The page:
But this may not be all that will be in the account. Some money may have been left in the account back when the withdrawal was made for the older child. If so, that money will still be there plus accumulated interest. So we have to use the other future value formula.

    Amount left over plus accumulated interest = $(140,574.99 - w) * (1 + 0.118,306)^5 = 245,873.28 - 1.749,054w.$

    So the total in the account to give to the younger child is $72,812.23 + 245,873.28 - 1.749,054w = 318,685.51 - 1.749,054w.$

    Wonderful, but what is w? Well the amount in the account when the younger child turns 18 is to be w. Oh goody: we have an equation.

    $w = 318,685.51 - 1.749,054w \implies 2.749,054w = 318,685.51 \implies w = 115,925.52 \implies 2w = 231,851.04.$

    That looks pretty close to one of the answers you are given to choose among. When I work this out using excel, it comes out within 0.03. See what happens if you use 11.83% instead of 11.8306%.
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    Re: PLease help!!

    Thanks a million, you a genius
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  10. #10
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    Re: PLease help!!

    Quote Originally Posted by Zdesignzi9250 View Post
    That is the while question.
    The possible answers are(rounded off):
    199844
    230841
    189951
    213445
    200233

    I'd be great full if you could just give me a basic idea on how to solve it, how do I make it such that both children get the same about?
    None of your possible answers came close to mine. Consider the following expression:
    11,500* [1-(1+w)^(-13)]/w = x (1+w)^(-13) + x (1+w)^(-8)

    where w=(1+.115/2)^2-1=.11830625
    Solve for x.

    I'm somewhat surprised that the indefatigable math knight-errant Sir Wilmer/Denis didn't come to your aid sooner. For the record, I just finished my 6th beer bottle; so I wouldn't bet on me solution too much. Not too worry though, I'm sure Sir Wilmer/Denis will come along shortly to challenge my answer and guide you along, and lecture me for posting drunk again. Cheers.
    Last edited by jonah; May 9th 2014 at 11:33 PM.
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    Re: PLease help!!

    Quote Originally Posted by jonah View Post
    None of your possible answers came close to mine. Consider the following expression:
    11,500* [1-(1+w)^(-13)]/w = x (1+w)^(-13) + x (1+w)^(-8)

    where w=(1+.115/2)^2-1=.11830625
    Solve for x.

    I'm somewhat surprised that the indefatigable math knight-errant Sir Wilmer/Denis didn't come to your aid sooner. For the record, I just finished my 6th beer bottle; so I wouldn't bet on me solution too much. Not too worry though, I'm sure Sir Wilmer/Denis will come along shortly to challenge my answer and guide you along, and lecture me for posting drunk again. Cheers.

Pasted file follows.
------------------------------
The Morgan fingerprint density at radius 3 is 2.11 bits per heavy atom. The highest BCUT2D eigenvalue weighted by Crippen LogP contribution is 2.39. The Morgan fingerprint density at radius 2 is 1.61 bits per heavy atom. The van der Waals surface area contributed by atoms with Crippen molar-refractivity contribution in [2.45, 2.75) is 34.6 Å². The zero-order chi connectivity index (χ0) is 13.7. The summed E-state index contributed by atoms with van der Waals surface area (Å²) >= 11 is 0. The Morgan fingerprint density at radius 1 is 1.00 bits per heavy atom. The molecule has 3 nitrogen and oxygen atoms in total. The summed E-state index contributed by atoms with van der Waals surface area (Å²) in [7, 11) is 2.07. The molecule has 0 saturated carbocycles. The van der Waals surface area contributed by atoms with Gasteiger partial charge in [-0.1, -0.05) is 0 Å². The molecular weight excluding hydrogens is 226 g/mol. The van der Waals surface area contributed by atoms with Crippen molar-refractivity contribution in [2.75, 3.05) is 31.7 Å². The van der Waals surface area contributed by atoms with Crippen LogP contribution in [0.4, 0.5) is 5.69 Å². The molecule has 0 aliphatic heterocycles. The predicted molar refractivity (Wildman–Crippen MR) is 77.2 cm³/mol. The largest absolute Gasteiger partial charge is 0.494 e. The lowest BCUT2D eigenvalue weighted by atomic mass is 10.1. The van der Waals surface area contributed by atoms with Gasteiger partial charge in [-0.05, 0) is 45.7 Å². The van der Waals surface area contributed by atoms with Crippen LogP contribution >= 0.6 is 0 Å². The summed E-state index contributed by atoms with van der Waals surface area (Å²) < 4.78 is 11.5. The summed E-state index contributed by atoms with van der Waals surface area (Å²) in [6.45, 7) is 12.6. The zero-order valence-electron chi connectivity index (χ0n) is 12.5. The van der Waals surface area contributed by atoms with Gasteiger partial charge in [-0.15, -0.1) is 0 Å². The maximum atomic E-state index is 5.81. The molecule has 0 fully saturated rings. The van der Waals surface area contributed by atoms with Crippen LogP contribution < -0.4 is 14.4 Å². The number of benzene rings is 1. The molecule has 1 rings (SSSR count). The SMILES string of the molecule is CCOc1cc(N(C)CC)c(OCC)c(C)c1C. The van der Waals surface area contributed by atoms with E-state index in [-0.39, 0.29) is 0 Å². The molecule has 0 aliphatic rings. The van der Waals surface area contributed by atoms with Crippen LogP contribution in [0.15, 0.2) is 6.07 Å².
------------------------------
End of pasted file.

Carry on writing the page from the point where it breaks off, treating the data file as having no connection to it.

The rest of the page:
I used to have a friend who posted as denis at a different site. Not seen him here unfortunately. It appears to me, however, that you are treating this as a present value problem when it is a future value problem. Not saying that there is not a more elegant way to solve the problem than what I suggested, but this is not it.
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  12. #12
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    Re: PLease help!!

    Quote Originally Posted by JeffM View Post
    I used to have a friend who posted as denis at a different site. Not seen him here unfortunately. It appears to me, however, that you are treating this as a present value problem when it is a future value problem. Not saying that there is not a more elegant way to solve the problem than what I suggested, but this is not it.
    Oh ye math knight-errant of little faith! Trust me Sir JeffM, our good friend Sir Wilmer/Denis will come sooner or later; unless of course he's too busy jousting with other math knight-errants at the moment.
    Anyways, I take it that you're under the impression that my take on this situation is rather hazy; that my present value approach is not the way to do it.
    The beauty of equations of value involving compound interest problems is that the answer will not vary with the choice of location of the focal or comparison date. I simply chose the present as comparison/focal date out of convenience (I didn't look at your analysis at the time as it seemed too lengthy for my heavily intoxicated brain at the time and because it was pure punishment using a smartphone what with the letters being too small and all). Your suggested solution, on the other hand, used the end of 15 years as the comparison date (with a lot of analysis and intermediate rounding involved).
    Equivalently, you could have just as easily summarized the whole problem with the end of 15 years again as comparison date with the following equation of value:
    11,500 * [ (1+w)^13-1]/w = x ( 1 + w ) ^ 5 + x
    where w=(1+.115/2)^2-1=.11830625

    Without any rounding of the effective rate w, you'd see for yourself that x=115,925.620233917...
    (vs. your w=115,925.52, not much difference)